Is your pet’s food toxic?
This column is not about natural versus processed. It does not address the vagaries of pet food labels. I decline to weigh in on the viral debate about how much protein dogs should eat. Whatever magic mix of proteins, carbohydrates and fats is in your pets’ food bowls, will it actually poison them?
As you may already know, there has been another rash of pet food recalls. This time, the culprit seems less sinister than when pet food contaminants caused fatal kidney disease in 2007. The foods recalled in recent months contained salmonella, a bacteria that can cause gastrointestinal illness in many species.
North American health authorities have linked the contaminated foods to illness in 15 people at last count, most in the United States. They all got sick either from contact with the affected pet foods or with animals that ate them. Dogs and cats can get sick from salmonella poisoning, just like humans, but it’s hard to know how many have been affected by the suspect foods. Veterinarians rarely test for specific bacteria, relying on symptomatic treatment instead.
Most pets with clinical disease from salmonellosis will have diarrhea which is sometimes bloody. Some also vomit, lose their appetites and have no energy. The condition can be serious, but is rarely fatal except in frail, elderly, really young or immunocompromised patients. Animals with salmonellosis will shed the bacteria in their stool intermittently, even if they have no symptoms of disease, making them a possible source of infection for the people around them. For more on the salmonellosis, see Dr. Scott Weese’s Worm’s and Germ’s blog.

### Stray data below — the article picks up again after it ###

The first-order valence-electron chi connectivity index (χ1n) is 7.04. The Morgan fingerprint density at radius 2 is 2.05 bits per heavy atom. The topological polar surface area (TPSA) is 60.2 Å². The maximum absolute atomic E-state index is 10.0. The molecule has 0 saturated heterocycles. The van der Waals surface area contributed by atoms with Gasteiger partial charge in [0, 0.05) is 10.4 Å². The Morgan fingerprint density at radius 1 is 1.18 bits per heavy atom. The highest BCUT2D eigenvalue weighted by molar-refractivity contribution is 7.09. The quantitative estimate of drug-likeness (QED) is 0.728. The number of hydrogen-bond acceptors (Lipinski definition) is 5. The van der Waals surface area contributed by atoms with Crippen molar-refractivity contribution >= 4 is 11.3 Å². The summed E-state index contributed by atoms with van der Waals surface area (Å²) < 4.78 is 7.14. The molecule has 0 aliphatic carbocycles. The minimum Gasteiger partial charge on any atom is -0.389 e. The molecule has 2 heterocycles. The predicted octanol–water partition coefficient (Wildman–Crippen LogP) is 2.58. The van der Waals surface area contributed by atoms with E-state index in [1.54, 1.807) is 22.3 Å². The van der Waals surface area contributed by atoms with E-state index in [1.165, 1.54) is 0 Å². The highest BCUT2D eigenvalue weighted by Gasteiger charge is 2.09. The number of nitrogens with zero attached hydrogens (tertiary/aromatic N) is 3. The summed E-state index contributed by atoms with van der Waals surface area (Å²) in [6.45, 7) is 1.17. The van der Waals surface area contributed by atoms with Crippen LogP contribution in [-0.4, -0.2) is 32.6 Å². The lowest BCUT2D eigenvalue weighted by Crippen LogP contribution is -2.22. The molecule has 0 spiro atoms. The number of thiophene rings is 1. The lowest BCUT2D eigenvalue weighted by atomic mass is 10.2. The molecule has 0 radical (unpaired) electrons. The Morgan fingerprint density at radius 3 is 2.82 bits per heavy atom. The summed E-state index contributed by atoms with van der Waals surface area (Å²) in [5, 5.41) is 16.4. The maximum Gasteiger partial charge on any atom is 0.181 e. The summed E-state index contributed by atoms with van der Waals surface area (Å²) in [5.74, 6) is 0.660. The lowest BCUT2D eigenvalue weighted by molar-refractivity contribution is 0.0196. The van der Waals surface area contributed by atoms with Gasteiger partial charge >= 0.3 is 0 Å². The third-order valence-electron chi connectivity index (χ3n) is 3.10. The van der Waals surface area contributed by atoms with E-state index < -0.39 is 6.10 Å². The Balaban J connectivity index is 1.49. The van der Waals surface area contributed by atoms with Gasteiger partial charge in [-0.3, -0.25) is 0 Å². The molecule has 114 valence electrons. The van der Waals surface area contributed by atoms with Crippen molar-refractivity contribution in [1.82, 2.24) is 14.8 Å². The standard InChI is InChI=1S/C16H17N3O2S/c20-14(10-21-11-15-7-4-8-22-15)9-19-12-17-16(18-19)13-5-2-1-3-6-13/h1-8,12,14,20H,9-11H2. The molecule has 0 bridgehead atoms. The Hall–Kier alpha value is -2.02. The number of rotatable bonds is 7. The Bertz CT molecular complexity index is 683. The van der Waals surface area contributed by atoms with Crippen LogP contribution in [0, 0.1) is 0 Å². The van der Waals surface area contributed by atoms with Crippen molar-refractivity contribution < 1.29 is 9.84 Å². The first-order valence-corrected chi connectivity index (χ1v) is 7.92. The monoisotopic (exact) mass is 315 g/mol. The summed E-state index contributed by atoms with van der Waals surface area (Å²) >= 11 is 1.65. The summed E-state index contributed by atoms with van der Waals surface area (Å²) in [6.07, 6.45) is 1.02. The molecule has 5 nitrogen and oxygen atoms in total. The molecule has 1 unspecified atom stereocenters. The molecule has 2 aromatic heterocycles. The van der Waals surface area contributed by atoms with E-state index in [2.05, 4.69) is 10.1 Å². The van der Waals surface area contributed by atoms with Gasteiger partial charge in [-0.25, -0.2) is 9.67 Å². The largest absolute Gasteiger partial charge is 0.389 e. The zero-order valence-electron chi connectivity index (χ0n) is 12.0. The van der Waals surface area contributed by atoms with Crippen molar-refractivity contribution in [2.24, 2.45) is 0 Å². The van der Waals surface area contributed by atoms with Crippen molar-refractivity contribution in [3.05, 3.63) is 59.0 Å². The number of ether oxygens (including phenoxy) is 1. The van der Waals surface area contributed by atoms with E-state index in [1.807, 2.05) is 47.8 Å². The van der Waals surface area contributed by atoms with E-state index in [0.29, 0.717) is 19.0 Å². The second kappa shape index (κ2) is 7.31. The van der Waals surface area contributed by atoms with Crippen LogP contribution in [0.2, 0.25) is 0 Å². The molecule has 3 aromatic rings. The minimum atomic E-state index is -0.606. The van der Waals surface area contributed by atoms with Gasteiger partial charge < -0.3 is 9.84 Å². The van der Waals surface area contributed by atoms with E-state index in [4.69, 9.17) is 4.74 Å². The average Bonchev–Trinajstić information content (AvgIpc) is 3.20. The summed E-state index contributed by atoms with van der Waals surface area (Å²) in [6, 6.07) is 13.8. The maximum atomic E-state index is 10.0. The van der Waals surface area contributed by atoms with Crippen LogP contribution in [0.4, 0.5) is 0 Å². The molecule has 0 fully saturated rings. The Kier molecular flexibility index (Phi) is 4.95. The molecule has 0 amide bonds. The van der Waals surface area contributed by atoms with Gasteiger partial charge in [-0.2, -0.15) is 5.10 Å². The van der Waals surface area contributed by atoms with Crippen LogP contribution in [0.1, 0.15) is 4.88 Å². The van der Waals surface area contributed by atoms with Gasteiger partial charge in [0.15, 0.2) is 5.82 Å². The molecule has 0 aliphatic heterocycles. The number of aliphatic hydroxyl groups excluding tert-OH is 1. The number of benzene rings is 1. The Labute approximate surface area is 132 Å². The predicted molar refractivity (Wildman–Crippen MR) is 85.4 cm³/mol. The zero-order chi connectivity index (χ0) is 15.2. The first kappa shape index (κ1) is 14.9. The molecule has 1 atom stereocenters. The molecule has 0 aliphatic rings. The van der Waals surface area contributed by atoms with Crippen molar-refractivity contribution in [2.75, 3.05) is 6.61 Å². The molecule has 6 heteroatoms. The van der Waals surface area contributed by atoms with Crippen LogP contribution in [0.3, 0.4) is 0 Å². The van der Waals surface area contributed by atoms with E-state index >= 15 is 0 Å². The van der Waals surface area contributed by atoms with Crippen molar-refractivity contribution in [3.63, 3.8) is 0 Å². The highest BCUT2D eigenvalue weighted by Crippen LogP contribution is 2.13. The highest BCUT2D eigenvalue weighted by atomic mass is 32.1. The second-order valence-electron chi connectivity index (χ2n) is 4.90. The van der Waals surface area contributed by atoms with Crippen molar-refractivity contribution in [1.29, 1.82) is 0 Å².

So what’s the solution to the ongoing pet-food safety dilemma? Home-cooking is time consuming, requires careful nutritional management and can be expensive. Increased government regulation of the industry is unlikely and, even if new controls were put in place they would not guarantee safety. Bacterial contamination of human foods still occurs, despite fairly rigorous safety standards. I was shocked at the number of human food recalls listed on the U.S. Food and Drug Association’s website while researching this article. You will find the most up to date pet food recalls listed on that site.
All of this means we have to be extra vigilant on behalf of our pets. You might want to subscribe to one of the many websites that will send alerts about new recalls. These sites are great for spreading recall news, but they may also broadcast a lot of misinformation, so I’m reluctant to recommend any one in particular. Be sure to check any nutritional or health advice with your veterinarian.
It can help to buy food from a veterinary clinic or a shop dedicated to pets, as opposed to a grocery, department or farm supply store. Vets and pet food stores can keep track of who buys what, so they can get in touch with customers if problems arise. Ask your retailer if they will alert you to recalls.
At home, you should store pet foods in original packaging inside airtight bins. Use careful hygiene when handling the foods and be particularly alert anytime a new package of food is opened. Did anyone in the house get sick at the same time – human or otherwise?
There is an enormous amount of just plain bad information about pet nutrition doing the rounds these days and when foods from so many companies have been found wanting, it’s hard to know who to trust. Ask your vet for advice, buy from dependable sources and keep your ear to the ground.
Dr. Fiona Gilchrist
Trenton, May 2012